The More Important Things – 4


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Scripture Text – Luke 17

Jesus was preparing His disciples for the time when He would no longer be with them and they would be ministering to others in His place. It was a critical period in their lives and there are important lessons for us to learn from the Lord’s teaching.

In this chapter, Luke recorded lessons that Jesus gave His disciples about some of the more important essentials of the Christian life: forgiveness, faithfulness, thankfulness, and preparedness.

Preparedness

Now when He was asked by the Pharisees when the kingdom of God would come, He answered them and said, “The kingdom of God does not come with observation; nor will they say, ‘See here!’ or ‘See there!’ For indeed, the kingdom of God is within you.” – Luke 17:20-21.

Please read Luke 17:22-37 for background for this section.

The Jewish people lived in an excited atmosphere of expectancy, particularly at the Passover season when they commemorated their deliverance from Egypt. They longed for another Moses who would deliver them from their bondage. Some had hoped that John the Baptist would be the deliverer, and then the attention focused on Jesus (John 6:15). The fact that He was going to Jerusalem excited them all the more (Luke 19:11). Perhaps He would establish the promised kingdom free of Roman rule!

The Pharisees were the custodians of the Law (Matthew 23:2–3), so they had the right to ask Jesus when He thought the kingdom of God would appear. It was customary for Jewish teachers to discuss these subjects publicly, and Jesus gave them a satisfactory answer. However, He reserved His detailed lessons for His disciples.

The word translated “observation” is used only here in the New Testament and means in the original Greek “to observe the future by signs.” It carries the idea of spying, lying in wait, and even scientific investigation. The point Jesus made was that God’s kingdom would not come with great “outward show or signs” so that people could predict its arrival and plot its progress.

The Pharisees’ question was legitimate, but it was also tragic; for Jesus had been ministering among them for some three years, and these men were still in spiritual darkness. They did not understand who Jesus was or what He was seeking to accomplish. Their views of the kingdom were political, not spiritual; Jewish, not universal. Jesus did not deny that there would be a future earthly kingdom, but He did emphasize the importance of the spiritual kingdom that could be entered only by the new birth (John 3:1–8).

et spirit to spirit

The statement “the kingdom of God is within you” has challenged Bible translators and interpreters for centuries, and many explanations have been given. One thing we can be sure of is that He was not telling the unbelieving Pharisees that they had the kingdom of God in their hearts!

The Greek preposition can mean “within, among, or in the midst of.” In essence, Jesus was saying, “Don’t look for the kingdom ‘out there’ unless it is first in your own heart” (see Romans 14:17). At the same time, He might have been saying, “The fact that I am here in your midst is what is important, for I am the King. How can you enter the kingdom or be a citizen of the kingdom if you reject the King?” (see Luke 19:38–40). The Pharisees were preoccupied with the great events of the future but were ignoring the opportunities of the present (Luke 12:54–57).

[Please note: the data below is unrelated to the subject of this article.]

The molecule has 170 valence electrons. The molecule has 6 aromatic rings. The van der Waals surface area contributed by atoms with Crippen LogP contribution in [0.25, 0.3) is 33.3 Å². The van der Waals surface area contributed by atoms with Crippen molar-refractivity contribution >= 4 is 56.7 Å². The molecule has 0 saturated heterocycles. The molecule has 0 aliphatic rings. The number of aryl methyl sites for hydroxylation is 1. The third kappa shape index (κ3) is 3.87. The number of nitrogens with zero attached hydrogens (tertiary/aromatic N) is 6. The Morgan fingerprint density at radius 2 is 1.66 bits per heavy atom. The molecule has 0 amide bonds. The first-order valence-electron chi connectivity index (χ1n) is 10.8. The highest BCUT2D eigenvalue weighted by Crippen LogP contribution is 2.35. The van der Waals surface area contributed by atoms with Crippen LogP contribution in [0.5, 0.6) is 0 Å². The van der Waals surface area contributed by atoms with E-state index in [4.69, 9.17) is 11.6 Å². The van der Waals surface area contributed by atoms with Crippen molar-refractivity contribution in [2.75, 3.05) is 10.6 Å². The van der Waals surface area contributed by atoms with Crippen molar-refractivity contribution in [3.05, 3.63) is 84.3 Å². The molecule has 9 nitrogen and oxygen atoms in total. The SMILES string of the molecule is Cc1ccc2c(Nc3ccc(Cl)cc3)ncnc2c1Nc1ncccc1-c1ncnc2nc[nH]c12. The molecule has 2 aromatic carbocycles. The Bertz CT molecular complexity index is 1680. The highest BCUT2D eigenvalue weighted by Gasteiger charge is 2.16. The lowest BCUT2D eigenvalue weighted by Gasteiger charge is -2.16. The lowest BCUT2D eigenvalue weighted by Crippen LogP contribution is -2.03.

Having answered the Pharisees, Jesus then turned to His disciples to instruct them about the coming of the kingdom. He warned them not to become so obsessed with His return that they ended up doing nothing else but trying to track Him down. This is a good warning to believers who do nothing but study prophecy. Certainly we should look for His return and long to see Him come, but at the same time, we should be busy doing His work when He comes (see Acts 1:6–11).

To begin with, His coming will affect the whole world, so it is foolish for anyone to follow false prophets who say “He is here! or He is there!” Furthermore, His coming will be as sudden as a flash of lightning (Matthew 24:27, 30). While a study of the prophetic Scriptures will help us understand the general characteristics of the time of His coming, we cannot know the day or the hour (Matthew 25:13; Luke 12:40, 46). It is futile to investigate signs and try to calculate the day of His coming.

But then Jesus used two Old Testament events to illustrate the certainty and the suddenness of His coming: the Flood (Genesis 6–8) and the destruction of Sodom (Genesis 19). In both examples, the people of the world were caught unprepared as they engaged in their everyday activities of eating and drinking, marrying, buying, and selling. Noah witnessed to his generation in the years preceding the Flood (2 Peter 2:5), but his preaching did not convert them. Noah and his wife, his three sons, and their wives, only eight people, were saved from destruction because they entered the ark. Peter saw this as an illustration of the salvation Christians have through faith in Jesus Christ (1 Peter 3:18–22).

To Be Continued

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Adaptation of excerpts from Warren W. Wiersbe, The Bible Exposition Commentary Volume 1.
Unless otherwise noted, Scripture taken from the New King James Version®, NKJV © 1982 by Thomas Nelson.
Used by permission. All rights reserved.

About Roland Ledoux

Pastor of Oasis Bible Ministry, an outreach ministry of teaching, encouragement and intercessory prayer from the Holy Bible, the written Word of God and author of the ministry website, For The Love of God. He lives in Delta, Colorado with his beautiful wife of 50+ years and a beautiful yellow lab whom they affectionately call Bella.
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